Exploitation is the unfair distribution of the benefits and burdens of a transaction. Research participation always carries burdens. Although it can carry the prospect both of direct benefits to subjects and of benefits to their community from the social value of research, both are always uncertain in a given study. Are terminally ill patients at greater risk during research, and/or are they less likely to benefit from research participation than they should? Assessing risks and benefits of participation in research for terminally ill patients is a complicated question. Effects deemed sufficient by researchers – and which underlie the choice of research question and much of the methodology – may or may not reflect what terminally ill patients would consider a clinically desirable effect.9 A patient’s evaluation of both risks and benefits may shift during terminal illness, and that shift will no doubt vary between individuals. At minimum, the risks incurred by terminally ill patients should never be discounted, and the risk/benefit assessment must take into account the circumstances of terminal disease.

A favorable risk/benefit ratio

The use of a placebo control when a recognized effective treatment already exists is controversial. On the one hand, giving a placebo to subjects randomized to the control group deprives them of an effective treatment, leading to recommendations against placebo controls in such standards such as the Declaration of Helsinki.10 On the other hand, using a recognized treatment as a control can lead to methodological difficulties. A positive noninferiority trial can mean three very different things: both treatments are equally effective, both are equally ineffective, or the trial was underpowered to detect the difference. This tension was recognized in the 2008 Helsinki declaration, which states that placebo controls can be used “where for compelling and scientifically sound methodological reasons the use of placebo is necessary to determine the efficacy or safety of an intervention and the patients who receive placebo or no treatment will not be subject to any risk of serious or irreversible harm.” It then adds that “Extreme care must be taken to avoid abuse of this option.”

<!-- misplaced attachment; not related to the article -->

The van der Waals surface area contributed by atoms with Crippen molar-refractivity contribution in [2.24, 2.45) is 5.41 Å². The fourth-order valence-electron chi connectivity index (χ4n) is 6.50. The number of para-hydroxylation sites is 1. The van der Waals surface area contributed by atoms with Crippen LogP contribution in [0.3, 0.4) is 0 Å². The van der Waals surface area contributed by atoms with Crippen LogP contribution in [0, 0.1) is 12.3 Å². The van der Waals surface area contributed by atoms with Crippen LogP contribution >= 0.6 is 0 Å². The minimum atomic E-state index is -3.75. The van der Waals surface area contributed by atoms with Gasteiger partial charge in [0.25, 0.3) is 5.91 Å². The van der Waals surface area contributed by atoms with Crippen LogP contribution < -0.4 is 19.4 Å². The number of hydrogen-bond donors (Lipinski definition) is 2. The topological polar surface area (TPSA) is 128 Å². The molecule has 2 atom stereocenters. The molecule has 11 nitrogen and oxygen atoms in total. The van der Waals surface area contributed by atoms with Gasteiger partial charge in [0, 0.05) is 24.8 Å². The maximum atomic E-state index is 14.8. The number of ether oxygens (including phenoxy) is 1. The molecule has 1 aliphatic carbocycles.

How do we tell the difference between those situations where a placebo control is acceptable, and those where it is not? Emanuel and Miller propose that this be based on scientific rationale and a risk criterion.11 Placebos should be excluded where this would deprive patients of “effective, life-saving, or at least life-prolonging treatment.” While it can be justifiable to conduct a placebo-controlled trial in cases where there is some potential harm to patients, the methodological rationale must be compelling. Such rationale may exist if the placebo response rate is high, the condition rare, variable or with frequent spontaneous remissions, or if existing therapies are only partly effective or have serious side effects.

A scientific rationale is necessary, but not sufficient to make a placebo-controlled trial ethically justified. A placebo control should not increase the subjects’ risk of death or irreversible morbidity, or disability. Nor should it substantially increase their risk of other serious harms or severe discomfort. Judging which trials are acceptable on these criteria is a delicate balance and should be specifically addressed during the ethics review. Such trials must exclude participants who are at increased risk, limit the period of placebo administration as much as possible, monitor subjects carefully, provide rescue medication, and outline specific criteria for withdrawal from the study. The use of placebo, as well as its risks and rationale, must be made clear to potential subjects during informed consent.

The question of placebo use is also relevant to research on invasive interventions like surgical treatments, sometimes raising the question of placebo surgery.12 Sham surgery is controversial; requires placing control subjects at risk while additionally depriving them of effective treatment. Trials including sham interventions are, however, not always riskier than other accepted clinical trials, and can be important to protect future patients from the harms of ineffective interventions.

In practice, they should be assessed with at least the same criteria used for placebo-controlled drug trials. Particular care should be given to exploring alternatives, minimizing risks, and assessing the risk/benefit ratio. Informed consent should be particularly careful, as potential subjects may be more likely to confuse research with clinical care in the case of an invasive procedure. Some sham intervention trials may be justified, provided they have no valid safer alternative and respect the criteria outlined above.

Consenting to research on symptom management

Informed consent is particularly important in research, because it allow subjects to make an informed and voluntary choice to participate – or refuse to participate– in a project where they will take risks for the benefit of others.